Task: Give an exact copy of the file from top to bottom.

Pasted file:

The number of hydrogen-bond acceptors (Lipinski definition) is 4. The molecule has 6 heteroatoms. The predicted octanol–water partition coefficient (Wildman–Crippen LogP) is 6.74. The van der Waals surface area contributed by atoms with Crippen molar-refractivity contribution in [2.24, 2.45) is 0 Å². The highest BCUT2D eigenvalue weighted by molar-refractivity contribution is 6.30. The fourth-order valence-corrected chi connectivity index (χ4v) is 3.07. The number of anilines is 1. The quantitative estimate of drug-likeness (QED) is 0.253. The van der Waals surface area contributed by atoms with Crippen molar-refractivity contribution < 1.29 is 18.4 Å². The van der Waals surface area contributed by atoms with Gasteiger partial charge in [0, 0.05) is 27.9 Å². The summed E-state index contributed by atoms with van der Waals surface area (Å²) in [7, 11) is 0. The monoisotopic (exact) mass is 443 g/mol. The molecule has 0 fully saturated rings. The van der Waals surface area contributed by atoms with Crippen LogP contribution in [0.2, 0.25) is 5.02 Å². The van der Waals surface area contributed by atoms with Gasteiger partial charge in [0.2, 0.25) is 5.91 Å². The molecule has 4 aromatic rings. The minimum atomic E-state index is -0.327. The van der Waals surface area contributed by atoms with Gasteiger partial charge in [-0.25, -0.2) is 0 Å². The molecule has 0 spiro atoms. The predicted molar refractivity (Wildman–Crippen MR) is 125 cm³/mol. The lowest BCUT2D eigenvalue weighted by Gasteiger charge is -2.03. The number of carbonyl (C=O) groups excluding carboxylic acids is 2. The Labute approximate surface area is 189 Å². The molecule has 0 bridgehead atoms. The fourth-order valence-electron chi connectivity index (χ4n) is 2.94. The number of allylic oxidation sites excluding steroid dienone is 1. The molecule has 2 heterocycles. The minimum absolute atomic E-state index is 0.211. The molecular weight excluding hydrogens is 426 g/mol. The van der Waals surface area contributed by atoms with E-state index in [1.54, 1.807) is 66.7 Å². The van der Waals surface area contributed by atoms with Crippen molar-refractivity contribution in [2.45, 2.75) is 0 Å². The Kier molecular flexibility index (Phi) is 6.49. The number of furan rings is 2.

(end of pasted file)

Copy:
The number of hydrogen-bond acceptors (Lipinski definition) is 4. The molecule has 6 heteroatoms. The predicted octanol–water partition coefficient (Wildman–Crippen LogP) is 6.74. The van der Waals surface area contributed by atoms with Crippen molar-refractivity contribution in [2.24, 2.45) is 0 Å². The highest BCUT2D eigenvalue weighted by molar-refractivity contribution is 6.30. The fourth-order valence-corrected chi connectivity index (χ4v) is 3.07. The number of anilines is 1. The quantitative estimate of drug-likeness (QED) is 0.253. The van der Waals surface area contributed by atoms with Crippen molar-refractivity contribution < 1.29 is 18.4 Å². The van der Waals surface area contributed by atoms with Gasteiger partial charge in [0, 0.05) is 27.9 Å². The summed E-state index contributed by atoms with van der Waals surface area (Å²) in [7, 11) is 0. The monoisotopic (exact) mass is 443 g/mol. The molecule has 0 fully saturated rings. The van der Waals surface area contributed by atoms with Crippen LogP contribution in [0.2, 0.25) is 5.02 Å². The van der Waals surface area contributed by atoms with Gasteiger partial charge in [0.2, 0.25) is 5.91 Å². The molecule has 4 aromatic rings. The minimum atomic E-state index is -0.327. The van der Waals surface area contributed by atoms with Gasteiger partial charge in [-0.25, -0.2) is 0 Å². The molecule has 0 spiro atoms. The predicted molar refractivity (Wildman–Crippen MR) is 125 cm³/mol. The lowest BCUT2D eigenvalue weighted by Gasteiger charge is -2.03. The number of carbonyl (C=O) groups excluding carboxylic acids is 2. The Labute approximate surface area is 189 Å². The molecule has 0 bridgehead atoms. The fourth-order valence-electron chi connectivity index (χ4n) is 2.94. The number of allylic oxidation sites excluding steroid dienone is 1. The molecule has 2 heterocycles. The minimum absolute atomic E-state index is 0.211. The molecular weight excluding hydrogens is 426 g/mol. The van der Waals surface area contributed by atoms with E-state index in [1.54, 1.807) is 66.7 Å². The van der Waals surface area contributed by atoms with Crippen molar-refractivity contribution in [2.45, 2.75) is 0 Å². The Kier molecular flexibility index (Phi) is 6.49. The number of furan rings is 2.